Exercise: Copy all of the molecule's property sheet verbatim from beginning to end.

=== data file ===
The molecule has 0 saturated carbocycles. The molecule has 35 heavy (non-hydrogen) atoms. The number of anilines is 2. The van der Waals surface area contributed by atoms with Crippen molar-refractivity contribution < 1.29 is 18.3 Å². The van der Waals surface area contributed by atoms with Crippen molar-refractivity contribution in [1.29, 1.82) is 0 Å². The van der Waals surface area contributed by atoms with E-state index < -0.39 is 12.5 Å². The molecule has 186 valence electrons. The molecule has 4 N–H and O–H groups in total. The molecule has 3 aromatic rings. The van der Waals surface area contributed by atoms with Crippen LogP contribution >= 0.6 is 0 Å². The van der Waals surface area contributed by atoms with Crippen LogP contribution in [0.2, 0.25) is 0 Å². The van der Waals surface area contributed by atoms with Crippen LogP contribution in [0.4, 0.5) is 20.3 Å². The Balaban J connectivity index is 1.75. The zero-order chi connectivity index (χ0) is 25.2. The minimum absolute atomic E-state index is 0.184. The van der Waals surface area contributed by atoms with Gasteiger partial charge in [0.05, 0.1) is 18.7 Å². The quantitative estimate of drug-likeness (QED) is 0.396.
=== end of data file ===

The molecule has 0 saturated carbocycles. The molecule has 35 heavy (non-hydrogen) atoms. The number of anilines is 2. The van der Waals surface area contributed by atoms with Crippen molar-refractivity contribution < 1.29 is 18.3 Å². The van der Waals surface area contributed by atoms with Crippen molar-refractivity contribution in [1.29, 1.82) is 0 Å². The van der Waals surface area contributed by atoms with E-state index < -0.39 is 12.5 Å². The molecule has 186 valence electrons. The molecule has 4 N–H and O–H groups in total. The molecule has 3 aromatic rings. The van der Waals surface area contributed by atoms with Crippen LogP contribution >= 0.6 is 0 Å². The van der Waals surface area contributed by atoms with Crippen LogP contribution in [0.2, 0.25) is 0 Å². The van der Waals surface area contributed by atoms with Crippen LogP contribution in [0.4, 0.5) is 20.3 Å². The Balaban J connectivity index is 1.75. The zero-order chi connectivity index (χ0) is 25.2. The minimum absolute atomic E-state index is 0.184. The van der Waals surface area contributed by atoms with Gasteiger partial charge in [0.05, 0.1) is 18.7 Å². The quantitative estimate of drug-likeness (QED) is 0.396.